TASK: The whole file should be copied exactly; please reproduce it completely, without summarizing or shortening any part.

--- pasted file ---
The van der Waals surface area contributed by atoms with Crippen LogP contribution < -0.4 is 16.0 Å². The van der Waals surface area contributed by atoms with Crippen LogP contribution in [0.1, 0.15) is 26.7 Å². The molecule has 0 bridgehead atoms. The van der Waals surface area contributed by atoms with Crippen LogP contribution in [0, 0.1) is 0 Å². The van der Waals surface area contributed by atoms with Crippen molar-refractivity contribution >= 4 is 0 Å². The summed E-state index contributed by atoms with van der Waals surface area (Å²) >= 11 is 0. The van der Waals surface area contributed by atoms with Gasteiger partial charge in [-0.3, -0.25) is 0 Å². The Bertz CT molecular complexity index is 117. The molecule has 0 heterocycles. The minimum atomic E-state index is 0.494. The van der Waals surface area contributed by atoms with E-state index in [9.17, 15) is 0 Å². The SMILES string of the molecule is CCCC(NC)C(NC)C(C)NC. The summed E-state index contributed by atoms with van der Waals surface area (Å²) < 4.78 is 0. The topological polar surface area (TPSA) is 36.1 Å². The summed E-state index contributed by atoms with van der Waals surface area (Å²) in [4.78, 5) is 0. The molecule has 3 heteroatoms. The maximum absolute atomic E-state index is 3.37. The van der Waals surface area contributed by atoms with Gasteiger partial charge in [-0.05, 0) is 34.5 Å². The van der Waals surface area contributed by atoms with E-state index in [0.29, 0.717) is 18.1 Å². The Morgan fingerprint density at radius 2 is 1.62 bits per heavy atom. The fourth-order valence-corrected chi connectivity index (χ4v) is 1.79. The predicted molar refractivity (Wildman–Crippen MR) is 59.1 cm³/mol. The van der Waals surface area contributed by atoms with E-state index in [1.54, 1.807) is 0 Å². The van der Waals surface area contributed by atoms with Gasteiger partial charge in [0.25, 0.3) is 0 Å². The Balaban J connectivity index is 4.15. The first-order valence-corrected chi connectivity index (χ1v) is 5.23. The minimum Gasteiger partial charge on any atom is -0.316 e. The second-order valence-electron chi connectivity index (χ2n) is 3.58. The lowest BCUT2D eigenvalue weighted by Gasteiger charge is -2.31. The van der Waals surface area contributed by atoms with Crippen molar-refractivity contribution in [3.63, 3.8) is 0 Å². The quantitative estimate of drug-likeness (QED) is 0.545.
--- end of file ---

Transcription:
The van der Waals surface area contributed by atoms with Crippen LogP contribution < -0.4 is 16.0 Å². The van der Waals surface area contributed by atoms with Crippen LogP contribution in [0.1, 0.15) is 26.7 Å². The molecule has 0 bridgehead atoms. The van der Waals surface area contributed by atoms with Crippen LogP contribution in [0, 0.1) is 0 Å². The van der Waals surface area contributed by atoms with Crippen molar-refractivity contribution >= 4 is 0 Å². The summed E-state index contributed by atoms with van der Waals surface area (Å²) >= 11 is 0. The van der Waals surface area contributed by atoms with Gasteiger partial charge in [-0.3, -0.25) is 0 Å². The Bertz CT molecular complexity index is 117. The molecule has 0 heterocycles. The minimum atomic E-state index is 0.494. The van der Waals surface area contributed by atoms with E-state index in [9.17, 15) is 0 Å². The SMILES string of the molecule is CCCC(NC)C(NC)C(C)NC. The summed E-state index contributed by atoms with van der Waals surface area (Å²) < 4.78 is 0. The topological polar surface area (TPSA) is 36.1 Å². The summed E-state index contributed by atoms with van der Waals surface area (Å²) in [4.78, 5) is 0. The molecule has 3 heteroatoms. The maximum absolute atomic E-state index is 3.37. The van der Waals surface area contributed by atoms with Gasteiger partial charge in [-0.05, 0) is 34.5 Å². The van der Waals surface area contributed by atoms with E-state index in [0.29, 0.717) is 18.1 Å². The Morgan fingerprint density at radius 2 is 1.62 bits per heavy atom. The fourth-order valence-corrected chi connectivity index (χ4v) is 1.79. The predicted molar refractivity (Wildman–Crippen MR) is 59.1 cm³/mol. The van der Waals surface area contributed by atoms with E-state index in [1.54, 1.807) is 0 Å². The van der Waals surface area contributed by atoms with Gasteiger partial charge in [0.25, 0.3) is 0 Å². The Balaban J connectivity index is 4.15. The first-order valence-corrected chi connectivity index (χ1v) is 5.23. The minimum Gasteiger partial charge on any atom is -0.316 e. The second-order valence-electron chi connectivity index (χ2n) is 3.58. The lowest BCUT2D eigenvalue weighted by Gasteiger charge is -2.31. The van der Waals surface area contributed by atoms with Crippen molar-refractivity contribution in [3.63, 3.8) is 0 Å². The quantitative estimate of drug-likeness (QED) is 0.545.